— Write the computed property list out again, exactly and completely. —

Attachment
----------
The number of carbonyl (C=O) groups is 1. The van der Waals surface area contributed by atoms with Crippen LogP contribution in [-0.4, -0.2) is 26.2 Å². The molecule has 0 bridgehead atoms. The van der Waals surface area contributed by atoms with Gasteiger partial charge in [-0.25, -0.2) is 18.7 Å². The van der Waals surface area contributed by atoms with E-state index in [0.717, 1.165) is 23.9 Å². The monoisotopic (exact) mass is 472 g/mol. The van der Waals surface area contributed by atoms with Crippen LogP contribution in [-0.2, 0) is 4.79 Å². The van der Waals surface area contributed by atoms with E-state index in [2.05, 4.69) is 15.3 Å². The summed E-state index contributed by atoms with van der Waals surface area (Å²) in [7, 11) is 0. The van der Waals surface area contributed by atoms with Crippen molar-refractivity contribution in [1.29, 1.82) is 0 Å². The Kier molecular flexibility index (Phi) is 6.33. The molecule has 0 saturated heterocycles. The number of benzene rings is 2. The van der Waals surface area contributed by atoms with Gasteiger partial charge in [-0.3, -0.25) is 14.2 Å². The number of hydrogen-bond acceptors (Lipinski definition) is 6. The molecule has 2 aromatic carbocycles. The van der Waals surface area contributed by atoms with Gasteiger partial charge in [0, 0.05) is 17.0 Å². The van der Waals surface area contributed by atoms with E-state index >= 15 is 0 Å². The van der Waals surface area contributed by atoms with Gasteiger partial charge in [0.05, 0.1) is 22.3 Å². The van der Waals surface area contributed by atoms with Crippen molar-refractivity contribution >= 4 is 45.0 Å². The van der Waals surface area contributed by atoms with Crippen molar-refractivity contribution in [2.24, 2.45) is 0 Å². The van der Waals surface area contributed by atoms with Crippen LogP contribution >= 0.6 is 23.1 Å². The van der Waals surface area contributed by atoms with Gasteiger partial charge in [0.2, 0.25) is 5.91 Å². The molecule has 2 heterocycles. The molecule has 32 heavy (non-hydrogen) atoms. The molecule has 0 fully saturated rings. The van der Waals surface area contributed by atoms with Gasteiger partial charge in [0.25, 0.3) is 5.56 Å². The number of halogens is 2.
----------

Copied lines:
The number of carbonyl (C=O) groups is 1. The van der Waals surface area contributed by atoms with Crippen LogP contribution in [-0.4, -0.2) is 26.2 Å². The molecule has 0 bridgehead atoms. The van der Waals surface area contributed by atoms with Gasteiger partial charge in [-0.25, -0.2) is 18.7 Å². The van der Waals surface area contributed by atoms with E-state index in [0.717, 1.165) is 23.9 Å². The monoisotopic (exact) mass is 472 g/mol. The van der Waals surface area contributed by atoms with Crippen LogP contribution in [-0.2, 0) is 4.79 Å². The van der Waals surface area contributed by atoms with E-state index in [2.05, 4.69) is 15.3 Å². The summed E-state index contributed by atoms with van der Waals surface area (Å²) in [7, 11) is 0. The van der Waals surface area contributed by atoms with Crippen molar-refractivity contribution in [1.29, 1.82) is 0 Å². The Kier molecular flexibility index (Phi) is 6.33. The molecule has 0 saturated heterocycles. The number of benzene rings is 2. The van der Waals surface area contributed by atoms with Gasteiger partial charge in [-0.3, -0.25) is 14.2 Å². The number of hydrogen-bond acceptors (Lipinski definition) is 6. The molecule has 2 aromatic carbocycles. The van der Waals surface area contributed by atoms with Gasteiger partial charge in [0, 0.05) is 17.0 Å². The van der Waals surface area contributed by atoms with E-state index >= 15 is 0 Å². The van der Waals surface area contributed by atoms with Gasteiger partial charge in [0.05, 0.1) is 22.3 Å². The van der Waals surface area contributed by atoms with Crippen molar-refractivity contribution >= 4 is 45.0 Å². The van der Waals surface area contributed by atoms with Crippen molar-refractivity contribution in [2.24, 2.45) is 0 Å². The van der Waals surface area contributed by atoms with Crippen LogP contribution >= 0.6 is 23.1 Å². The van der Waals surface area contributed by atoms with Gasteiger partial charge in [0.2, 0.25) is 5.91 Å². The molecule has 2 heterocycles. The molecule has 32 heavy (non-hydrogen) atoms. The molecule has 0 fully saturated rings. The van der Waals surface area contributed by atoms with Gasteiger partial charge in [0.25, 0.3) is 5.56 Å². The number of halogens is 2.